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On June 1 and 2, 2017, we participated in the Mozilla Global Sprint, a two-day event with 70 hosted sites around the world (52 outside the US). As a site sponsor, we were pleased to support three site leads with £500 each to provide the necessary materials and refreshments for productive sprinting in Perth, Australia, Sango-Ota, Nigeria, and London, UK.
The sprint offered dedicated time and space for attendees to contribute to over 130 open source projects working to improve the health of the internet. Testament to Mozilla’s dedicated efforts to support open science through the Mozilla Science Lab initiative, over 40 global sprint projects were related to improving research communication, from advocacy and teaching projects about open science to researcher tools for working with open science infrastructure. Mozilla’s analysis of the activity on Github, the collaborative coding platform used as a platform for the sprint, revealed the most active projects during the sprint were the open science projects, with the top five being OpenSNP, Library Carpentry, Phage Parser, a command line tool for the Open Science Framework (OSF-CLI), and The Method podcast.
Trust Odia, site host in Sango-Ota and Research Assistant at Covenant University Bioinformatics Research Group, recruited participants to work on his nascent project to build a computing resource, or grid, across campuses in Nigeria. During the sprint, he introduced the 20 site participants to GitHub, an essential first step for potential developers of his project, which aims to enable collaborative cross-campus data science research. Trust tells us he is passionate about developing tools and resources for research, and he also contributes to the Bionode project, led by Bruno Vieira and also featured during the sprint.
Rob Syme was joined by 10 others for his sprint at Curtin University in Perth, Australia. The participants at this site contributed mostly to the Library Carpentry and OpenSNP projects, with Philipp Bayer, one of the OpenSNP co-founders, present in person. The participants in Perth contributed to major changes in the OpenSNP codebase. For the participants who were new to coding, peer-to-peer support at the sprint helped to teach them how to use Github for online collaboration. Rob said, “It is always hugely helpful to have somebody with an intimate knowledge of the codebase available to get newcomers up to speed quickly.” Rob is also working on Aletheia, a decentralised platform for publishing built on the blockchain and was featured as a sprint project.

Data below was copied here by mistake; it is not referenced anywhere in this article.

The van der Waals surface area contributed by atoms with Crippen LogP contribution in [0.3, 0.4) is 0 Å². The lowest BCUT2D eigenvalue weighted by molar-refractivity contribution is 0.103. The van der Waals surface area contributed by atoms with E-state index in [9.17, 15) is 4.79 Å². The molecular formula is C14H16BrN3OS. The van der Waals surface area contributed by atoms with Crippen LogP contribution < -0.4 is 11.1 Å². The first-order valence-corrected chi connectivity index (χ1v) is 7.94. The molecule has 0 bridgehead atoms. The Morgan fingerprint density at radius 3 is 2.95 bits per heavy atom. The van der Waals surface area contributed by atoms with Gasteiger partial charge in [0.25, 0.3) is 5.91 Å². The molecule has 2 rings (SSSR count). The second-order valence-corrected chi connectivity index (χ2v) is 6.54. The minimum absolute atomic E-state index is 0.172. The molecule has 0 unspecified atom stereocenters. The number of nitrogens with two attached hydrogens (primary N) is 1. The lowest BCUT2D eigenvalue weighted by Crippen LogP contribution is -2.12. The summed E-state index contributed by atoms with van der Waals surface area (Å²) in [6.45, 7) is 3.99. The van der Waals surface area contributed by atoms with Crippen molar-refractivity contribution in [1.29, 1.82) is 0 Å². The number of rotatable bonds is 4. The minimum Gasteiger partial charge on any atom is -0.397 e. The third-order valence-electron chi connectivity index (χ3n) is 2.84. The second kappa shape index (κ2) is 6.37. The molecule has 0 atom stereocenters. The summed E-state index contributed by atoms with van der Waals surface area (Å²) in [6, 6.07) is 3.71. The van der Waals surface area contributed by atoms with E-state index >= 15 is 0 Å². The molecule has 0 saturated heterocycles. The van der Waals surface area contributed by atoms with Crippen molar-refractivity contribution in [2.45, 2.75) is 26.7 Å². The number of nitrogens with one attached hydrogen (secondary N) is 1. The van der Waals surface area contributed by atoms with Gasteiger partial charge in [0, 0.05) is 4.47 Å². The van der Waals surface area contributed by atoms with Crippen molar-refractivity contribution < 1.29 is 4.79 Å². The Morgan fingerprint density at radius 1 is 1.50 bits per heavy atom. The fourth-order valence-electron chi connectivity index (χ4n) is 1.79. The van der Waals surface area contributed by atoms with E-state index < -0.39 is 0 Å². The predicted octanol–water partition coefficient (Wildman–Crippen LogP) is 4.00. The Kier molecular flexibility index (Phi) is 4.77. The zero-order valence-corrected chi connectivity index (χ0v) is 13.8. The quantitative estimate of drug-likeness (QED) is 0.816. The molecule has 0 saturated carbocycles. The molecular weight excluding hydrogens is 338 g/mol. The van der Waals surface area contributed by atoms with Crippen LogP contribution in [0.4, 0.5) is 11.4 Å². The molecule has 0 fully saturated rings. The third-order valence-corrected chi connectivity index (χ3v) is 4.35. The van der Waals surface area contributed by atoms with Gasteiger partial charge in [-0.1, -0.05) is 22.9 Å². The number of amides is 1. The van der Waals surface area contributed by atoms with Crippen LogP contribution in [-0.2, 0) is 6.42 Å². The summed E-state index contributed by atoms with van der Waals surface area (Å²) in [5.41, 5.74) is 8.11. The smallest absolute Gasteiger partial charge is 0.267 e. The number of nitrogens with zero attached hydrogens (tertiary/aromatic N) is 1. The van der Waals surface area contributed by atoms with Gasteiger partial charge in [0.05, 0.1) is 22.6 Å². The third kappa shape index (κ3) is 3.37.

Naomi Penfold, eLife Innovation Officer, was hosted at the London sprint by Sarah Allen. Here, there were contributors to a whole range of projects building a healthier internet, including the Mozilla Privacy Arcade as well as BrainBox Tutorials and the DIY Science Network. Naomi gave a lunchtime talk about innovation at eLife to the Mozilla developers based at the office. Considering the outcomes of the sprint, Sarah said, “I think the biggest achievement was the cross collaborations with people who firmly saw themselves in the science research sector mixing with [developers] who were were working on [the] privacy [and Internet of Things] projects… It was great to [have] eLife in the office, the lunch was a great connector and [provided a] moment to look up from laptops to foster connections offline.”
Throughout the sprint, there were opportunities to connect with participants at other sites, and those working alone from their own homes, both through video chats and the event’s dedicated Gitter channel. Naomi joined videoconferencing calls for project leads across Europe and the US, to explain eLife’s interest in open-source tools to accelerate discovery and to hear about the sprint projects in more detail. The sprint was an excellent basis on which to develop conversations about the projects and to connect with the people behind the projects. We look forward to seeing how these projects develop.